In my book, Mountain Light, I describe how those "lucky" people who make great scientific discoveries, great amounts of money, or great photographs don't just happen to be in the right place at the right time. They're there before the time is right with a headful of intimate knowledge of their field.
Though luck is defined as "the seemingly chance happening of events which affect one," Louis Pasteur said something far more relevant to creative outdoor photography: "Chance favors the prepared mind."
Most photographers are in denial about the role of luck, afraid to let the public speculate that their best work is based on it. The word is conspicuously absent from the indexes of manuals and the agendas of workshops, yet without it, photography would lose much of its joy and all of its spontaneity. Denial of luck is usually a misguided effort to have one's art taken seriously, like the planned creative acts of painters and sculptors, who can't simply glance over their shoulders while a work is nearing completion, see something new, and produce a totally different work in 1/125th of a second.
I've never minded having my photographs appear as if I just happened to be in the right place by chance. People relate to them as if they would have seen the same thing had they been there, but such is rarely the case. To see a "seemingly chance happening of events" and compose it with the visual harmony that makes for something more than a record shot requires anticipating luck before it happens.
Last year, I reached the top of Gokyo Ri, a Himalayan peaklet just under 18,000 feet, only to find thirty other trekkers occupying natural box seats among the rocks to watch the full moon rise over Mount Everest. All of them had cameras. None of them were very lucky.
A thick blanket of cloud rose from the valley floor to obscure Mount Everest just as I crested the summit ridge on my third scramble to the top in two days. The mist had risen the same way the previous evening to obscure all the high peaks in the fine last light. This time, however, high winds from the south held the cloud bank blocking the view of Everest at bay just in front of the summit. To the sides and overhead, the clouds thinned into wisps that vanished into an indigo sky. From behind, low-angled beams of sunlight shined directly into the mist.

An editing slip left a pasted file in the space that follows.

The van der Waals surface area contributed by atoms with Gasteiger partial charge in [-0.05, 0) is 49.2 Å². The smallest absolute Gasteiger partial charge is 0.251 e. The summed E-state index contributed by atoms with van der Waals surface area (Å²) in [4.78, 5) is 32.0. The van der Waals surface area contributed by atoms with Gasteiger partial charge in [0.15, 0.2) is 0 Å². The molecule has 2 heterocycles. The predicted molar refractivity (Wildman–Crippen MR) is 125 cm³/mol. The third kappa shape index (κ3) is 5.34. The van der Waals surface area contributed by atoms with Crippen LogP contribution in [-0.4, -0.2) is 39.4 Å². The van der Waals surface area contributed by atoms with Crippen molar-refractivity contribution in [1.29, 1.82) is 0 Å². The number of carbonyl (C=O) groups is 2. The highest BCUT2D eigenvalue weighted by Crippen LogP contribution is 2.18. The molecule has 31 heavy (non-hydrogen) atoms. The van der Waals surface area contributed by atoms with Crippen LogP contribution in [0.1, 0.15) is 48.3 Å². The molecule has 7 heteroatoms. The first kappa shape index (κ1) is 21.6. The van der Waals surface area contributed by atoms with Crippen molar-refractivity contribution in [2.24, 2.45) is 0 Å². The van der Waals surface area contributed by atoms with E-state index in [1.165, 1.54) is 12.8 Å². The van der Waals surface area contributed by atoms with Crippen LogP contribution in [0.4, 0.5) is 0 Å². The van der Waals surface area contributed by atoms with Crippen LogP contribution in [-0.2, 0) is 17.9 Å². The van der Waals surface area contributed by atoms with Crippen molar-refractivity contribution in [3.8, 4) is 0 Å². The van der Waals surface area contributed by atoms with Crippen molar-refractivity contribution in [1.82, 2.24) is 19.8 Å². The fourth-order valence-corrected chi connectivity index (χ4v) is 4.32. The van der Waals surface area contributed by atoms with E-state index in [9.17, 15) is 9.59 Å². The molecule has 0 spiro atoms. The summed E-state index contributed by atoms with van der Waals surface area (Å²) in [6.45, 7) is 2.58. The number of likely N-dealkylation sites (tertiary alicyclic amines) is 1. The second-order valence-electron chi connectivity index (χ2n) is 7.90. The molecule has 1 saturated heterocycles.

Having studied the physics of outdoor optical effects for years, the possibility of finding multiple effects happening simultaneously in a grand natural setting had long been on my mind. I sensed that conditions were ripe, but I had no way of knowing I was about to witness the most spectacular light show of 27 trips to the Himalaya. As I ran around, photographing more haloes, glories, coronas, and god beams than I had ever seen in a single hour, the trekkers' awareness was focused on the impending moonrise and whether to descend because Everest was in cloud.
The only other person chasing the light was my trekking partner, Ervin Skalamera, an enthusiastic amateur photographer from Italy who shared my enthusiasm for searching out natural optical phenomena. As I stood atop a pinnacle jutting out from the ridge to photograph the spectre of the Brocken in blowing mist, Ervin yelled for me to come see vivid colors in god beams coming through prayer flags. We had found spectacular phenomena at the same moment in opposite directions. My spectre was a shadowy figure within a colored glory around the anti-solar point, while his unearthly beams of light were coming from the sun itself. Bands of color in the beams were caused by the intersection of the corona, a colored arc that only forms in certain-sized droplets of mist.
I positioned myself beneath the upward-slanting beams and centered the white aureole marking the heart of the corona so that its rich reds, greens, and yellows appeared in the rays seemingly emanating from the flags themselves. Then I ran back to my pinnacle just in time to photograph the spectre in rapidly thinning mist with a motor drive. I shot bursts at 3.5 frames per second during momentary clearings, but only one frame caught the full spectre in thick mist with Mount Everest poking through thinner mist above.
The spectre of the Brocken is named after a peak in the Hartz Mountains of Germany, from where it was frequently seen and considered to be a religious apparition in the Middle Ages. I understood why as I watched my shadow pulsate in three dimensions, changing apparent size in the blowing veil. Passive aircraft spectres are frequently seen around the shadow of a craft flying high over a cloud bank, but seeing your personal spectre from a mountain is as different as standing at 29,000 feet on Everest and flying at that altitude in a jet.
Though I've never been to Everest's summit, I did spend two months on its flanks as climbing leader of an expedition attempting a new route without oxygen, without Sherpas, and without a single image in fine light worthy of an exhibit print. I found out the hard way that the perspective from very high mountains is not conducive to dramatic images of lower peaks profiled against unusual light shows in the sky.
Gokyo Ri is in a more distant valley than Kala Pattar, the classic viewpoint above Everest Base Camp, where most single-mountain Everest portraits have been taken. I much prefer the fuller Gokyo panorama, where after many of the trekkers had left, the clouds suddenly lowered to reveal the moonrise over alpenglow on three of the five highest peaks in the world„Everest, Lhotse, and Makalu. Moments after sunset, the remaining trekkers left. Minutes later, the blue earth shadow rose into pink twilight behind the great peaks. Though we knew we'd be descending in the dark, there was nowhere else on Earth that we wanted to be.